Thursday, October 27, 2011
Delirium by Lauren Oliver
“They say that the cure for love will make me happy and safe forever. And I’ve always believed them. Until now. Now everything has changed. Now, I’d rather be infected with love for the tiniest sliver of a second than live a hundred years smothered by a lie.”
I am afraid I don’t possess the vocabulary to accurately describe this book. Beautiful, yes, but that does not do it justice. I was mesmerized from the beginning. This book tugged at my heart and left me breathless. The ending left me speechless. I could fill this entire page with quotes from Delirium due to Lauren Oliver’s lovely poetic writing.
“Love: a single word, a wispy thing, a word no bigger or longer than an edge. That's what it is: an edge; a razor. It draws up through the center of your life, cutting everything in two. Before and after. The rest of the world falls away on either side.”
A dystopian world that believes love, or as it has come to be called ‘amor deliria nervosa’, is a dangerous deadly disease. There is, however, a cure for the disease. Scientists have found a way to render the part of the brain that makes you feel love inactive. Of course, it also takes away the ability to feel compassion, sympathy, sensitivity, and at times, I felt, humanity. Not only does this affect young people who may have fallen in love, but the way one would feel about a friend, family member… even your own child. These are disregarded simply as side affects - a much better alternative than falling prey to the disease. When the youth of Portland turn 18, the procedure can be administered. Some embrace it…. Others don’t. What happens if you are one who doesn’t?
"I'd rather die my way than live yours."
The story follows 17 year old Lena, who lives in fear of the disease and cannot wait to have her procedure administered so that she may be cured. She can feel the disease in her blood, and for her it is unbearable. She is counting down the days until she can be cleansed and free from the worry of ever contracting the deliria.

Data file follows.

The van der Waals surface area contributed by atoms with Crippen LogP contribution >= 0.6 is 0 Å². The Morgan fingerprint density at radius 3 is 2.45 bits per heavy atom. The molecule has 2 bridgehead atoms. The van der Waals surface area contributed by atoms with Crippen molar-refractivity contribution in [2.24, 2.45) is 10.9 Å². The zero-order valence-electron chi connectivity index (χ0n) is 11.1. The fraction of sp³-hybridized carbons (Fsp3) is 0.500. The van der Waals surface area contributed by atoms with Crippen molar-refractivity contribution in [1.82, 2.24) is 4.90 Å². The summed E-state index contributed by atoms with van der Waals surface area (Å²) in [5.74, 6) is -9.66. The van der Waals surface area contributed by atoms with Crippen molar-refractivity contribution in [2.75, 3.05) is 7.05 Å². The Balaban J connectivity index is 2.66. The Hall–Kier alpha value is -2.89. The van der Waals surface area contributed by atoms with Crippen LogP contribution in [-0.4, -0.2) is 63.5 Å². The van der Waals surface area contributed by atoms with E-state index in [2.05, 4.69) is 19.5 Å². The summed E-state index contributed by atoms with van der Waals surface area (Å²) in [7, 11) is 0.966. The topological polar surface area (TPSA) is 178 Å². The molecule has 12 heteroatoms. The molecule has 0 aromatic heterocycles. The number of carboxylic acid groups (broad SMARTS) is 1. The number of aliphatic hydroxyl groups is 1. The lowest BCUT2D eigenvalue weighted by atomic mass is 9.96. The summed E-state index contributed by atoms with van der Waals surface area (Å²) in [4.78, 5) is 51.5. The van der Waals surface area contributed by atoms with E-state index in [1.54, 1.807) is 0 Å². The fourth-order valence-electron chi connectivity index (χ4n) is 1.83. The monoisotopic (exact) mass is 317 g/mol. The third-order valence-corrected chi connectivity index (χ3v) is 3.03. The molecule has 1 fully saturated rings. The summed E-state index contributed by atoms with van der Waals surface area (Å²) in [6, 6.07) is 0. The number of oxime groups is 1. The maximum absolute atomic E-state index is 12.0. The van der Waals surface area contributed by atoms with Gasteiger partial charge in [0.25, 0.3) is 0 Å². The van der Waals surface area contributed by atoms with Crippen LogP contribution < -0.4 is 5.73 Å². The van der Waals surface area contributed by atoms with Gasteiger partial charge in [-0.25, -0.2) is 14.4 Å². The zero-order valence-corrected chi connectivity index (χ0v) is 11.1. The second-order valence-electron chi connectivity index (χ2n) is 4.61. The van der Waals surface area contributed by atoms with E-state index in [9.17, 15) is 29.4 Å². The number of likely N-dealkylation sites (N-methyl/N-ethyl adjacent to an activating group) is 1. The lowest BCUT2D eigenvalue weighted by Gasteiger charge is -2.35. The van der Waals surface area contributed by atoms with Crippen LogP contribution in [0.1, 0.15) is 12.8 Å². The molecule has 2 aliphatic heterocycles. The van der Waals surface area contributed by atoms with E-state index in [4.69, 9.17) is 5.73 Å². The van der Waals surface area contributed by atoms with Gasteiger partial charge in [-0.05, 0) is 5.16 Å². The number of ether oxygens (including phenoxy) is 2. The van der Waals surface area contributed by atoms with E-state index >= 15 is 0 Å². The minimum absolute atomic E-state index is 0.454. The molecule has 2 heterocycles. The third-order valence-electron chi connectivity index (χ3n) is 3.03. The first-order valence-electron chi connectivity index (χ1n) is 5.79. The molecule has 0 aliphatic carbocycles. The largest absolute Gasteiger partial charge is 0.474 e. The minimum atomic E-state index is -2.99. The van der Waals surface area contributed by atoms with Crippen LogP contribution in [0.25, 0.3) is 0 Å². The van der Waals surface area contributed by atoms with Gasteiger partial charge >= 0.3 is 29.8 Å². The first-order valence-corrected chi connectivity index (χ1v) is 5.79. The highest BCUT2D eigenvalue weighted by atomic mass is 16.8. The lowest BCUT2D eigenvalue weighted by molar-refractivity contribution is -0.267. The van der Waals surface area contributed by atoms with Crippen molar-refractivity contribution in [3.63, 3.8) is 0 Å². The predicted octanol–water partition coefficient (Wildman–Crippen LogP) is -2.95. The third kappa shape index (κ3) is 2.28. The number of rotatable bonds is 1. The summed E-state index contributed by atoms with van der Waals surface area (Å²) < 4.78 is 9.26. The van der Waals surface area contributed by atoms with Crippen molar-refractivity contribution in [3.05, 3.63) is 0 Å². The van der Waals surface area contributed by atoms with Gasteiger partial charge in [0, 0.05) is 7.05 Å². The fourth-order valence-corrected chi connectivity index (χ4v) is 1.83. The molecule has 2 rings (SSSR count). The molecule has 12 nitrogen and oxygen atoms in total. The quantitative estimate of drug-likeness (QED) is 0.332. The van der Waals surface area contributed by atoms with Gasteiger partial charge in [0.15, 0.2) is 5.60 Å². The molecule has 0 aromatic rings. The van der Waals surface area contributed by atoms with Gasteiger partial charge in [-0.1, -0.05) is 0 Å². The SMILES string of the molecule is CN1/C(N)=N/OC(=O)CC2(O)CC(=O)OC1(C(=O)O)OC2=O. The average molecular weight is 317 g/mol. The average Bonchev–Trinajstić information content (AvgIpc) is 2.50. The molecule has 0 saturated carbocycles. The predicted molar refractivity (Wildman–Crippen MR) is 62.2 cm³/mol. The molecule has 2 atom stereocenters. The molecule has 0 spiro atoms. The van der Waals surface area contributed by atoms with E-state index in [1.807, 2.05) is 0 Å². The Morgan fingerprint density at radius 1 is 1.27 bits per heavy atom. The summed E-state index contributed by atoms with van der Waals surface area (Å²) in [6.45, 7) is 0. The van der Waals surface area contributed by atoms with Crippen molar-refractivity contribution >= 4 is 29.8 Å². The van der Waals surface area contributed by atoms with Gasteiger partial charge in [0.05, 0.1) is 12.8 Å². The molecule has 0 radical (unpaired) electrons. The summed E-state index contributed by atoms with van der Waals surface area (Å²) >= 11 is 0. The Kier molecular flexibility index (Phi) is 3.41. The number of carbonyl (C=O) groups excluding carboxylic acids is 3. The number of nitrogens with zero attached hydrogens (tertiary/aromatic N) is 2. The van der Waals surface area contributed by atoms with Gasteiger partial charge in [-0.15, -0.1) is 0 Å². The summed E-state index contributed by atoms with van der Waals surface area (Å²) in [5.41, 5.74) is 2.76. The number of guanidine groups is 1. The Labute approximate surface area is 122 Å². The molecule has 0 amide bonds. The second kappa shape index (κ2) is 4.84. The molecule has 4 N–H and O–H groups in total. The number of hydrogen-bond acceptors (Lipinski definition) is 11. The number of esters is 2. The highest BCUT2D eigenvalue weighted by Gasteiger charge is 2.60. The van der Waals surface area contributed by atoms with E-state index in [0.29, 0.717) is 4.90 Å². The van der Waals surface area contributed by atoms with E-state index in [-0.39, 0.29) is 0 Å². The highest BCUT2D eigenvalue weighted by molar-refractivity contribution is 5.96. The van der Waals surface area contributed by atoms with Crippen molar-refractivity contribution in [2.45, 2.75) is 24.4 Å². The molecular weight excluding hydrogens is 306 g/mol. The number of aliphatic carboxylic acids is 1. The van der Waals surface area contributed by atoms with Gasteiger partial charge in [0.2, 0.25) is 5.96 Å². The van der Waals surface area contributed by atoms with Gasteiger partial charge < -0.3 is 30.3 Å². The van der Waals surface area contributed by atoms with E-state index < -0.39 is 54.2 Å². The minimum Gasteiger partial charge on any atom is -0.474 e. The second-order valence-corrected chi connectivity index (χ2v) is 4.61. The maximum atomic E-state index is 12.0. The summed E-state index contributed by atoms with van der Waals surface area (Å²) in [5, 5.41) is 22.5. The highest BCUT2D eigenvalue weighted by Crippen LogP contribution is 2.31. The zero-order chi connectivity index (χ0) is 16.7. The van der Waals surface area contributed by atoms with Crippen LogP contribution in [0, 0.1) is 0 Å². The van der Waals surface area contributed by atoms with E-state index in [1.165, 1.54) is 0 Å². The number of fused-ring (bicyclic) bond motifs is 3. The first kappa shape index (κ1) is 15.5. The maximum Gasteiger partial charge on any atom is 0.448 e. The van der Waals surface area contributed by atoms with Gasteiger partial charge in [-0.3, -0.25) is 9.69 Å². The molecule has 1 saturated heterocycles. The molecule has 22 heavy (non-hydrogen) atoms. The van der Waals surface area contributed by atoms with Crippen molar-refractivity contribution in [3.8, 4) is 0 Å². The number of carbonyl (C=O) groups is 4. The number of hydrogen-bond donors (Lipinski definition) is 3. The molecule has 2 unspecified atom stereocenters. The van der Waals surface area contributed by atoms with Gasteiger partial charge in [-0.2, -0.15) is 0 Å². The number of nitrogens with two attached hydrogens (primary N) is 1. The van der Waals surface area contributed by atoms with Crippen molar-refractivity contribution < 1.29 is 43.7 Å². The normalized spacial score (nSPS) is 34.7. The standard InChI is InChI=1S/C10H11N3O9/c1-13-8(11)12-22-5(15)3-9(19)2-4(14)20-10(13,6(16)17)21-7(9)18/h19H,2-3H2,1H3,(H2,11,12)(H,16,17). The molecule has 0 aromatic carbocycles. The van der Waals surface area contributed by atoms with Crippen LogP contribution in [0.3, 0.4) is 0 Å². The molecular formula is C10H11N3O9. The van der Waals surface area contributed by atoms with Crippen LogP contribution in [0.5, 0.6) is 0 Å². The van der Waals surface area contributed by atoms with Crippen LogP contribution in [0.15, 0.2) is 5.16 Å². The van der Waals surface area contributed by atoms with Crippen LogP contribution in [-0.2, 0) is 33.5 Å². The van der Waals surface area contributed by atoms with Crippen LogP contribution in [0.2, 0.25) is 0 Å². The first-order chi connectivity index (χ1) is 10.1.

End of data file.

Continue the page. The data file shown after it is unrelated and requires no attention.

Then she meets Alex. "As soon as I look up, his eyes click onto my face. The breath whooshes out of my body and everything freezes for a second, as though I am looking at him through my camera lens, zoomed in all the way, the world pausing for that tiny span of time between the opening and closing of the shutter."
Alex is a beautiful soul with an intriguing and heartbreaking story. Not only is he strong, confident, and brave, but he is gentle and tender. He quotes poetry. Mind you not just any poetry… Elizabeth Barrett Browning, my personal favorite.
While this is a wonderful, tumultuous, and exciting love story, for me this book was about sacrifice - Ultimate sacrifice. Lena’s relationship with her mother and her mother’s story was poignant, at times heart wrenching, and enormously gripping.
"I love you. Remember. They cannot take it".
While I love YA books, especially dystopian futures, some can leave me with a bit of a let down. Sure, there is romance, or more like of a hint of romance, and that leaves me feeling frustrated. Delirium is an exception. This was one of the most romantic YA books I have read to date.
"I hate skin; I hate bones and bodies. I want to curl up inside of him and be carried there forever."
And the ending? A cliffhanger of epic proportions. It will definitely be a book to treasure and savor for quite some time. Delirium is easily one of my top five favorites. I am more than ready for the next book in this trilogy.
“Love. It kills you both when you have it, and when you don’t.”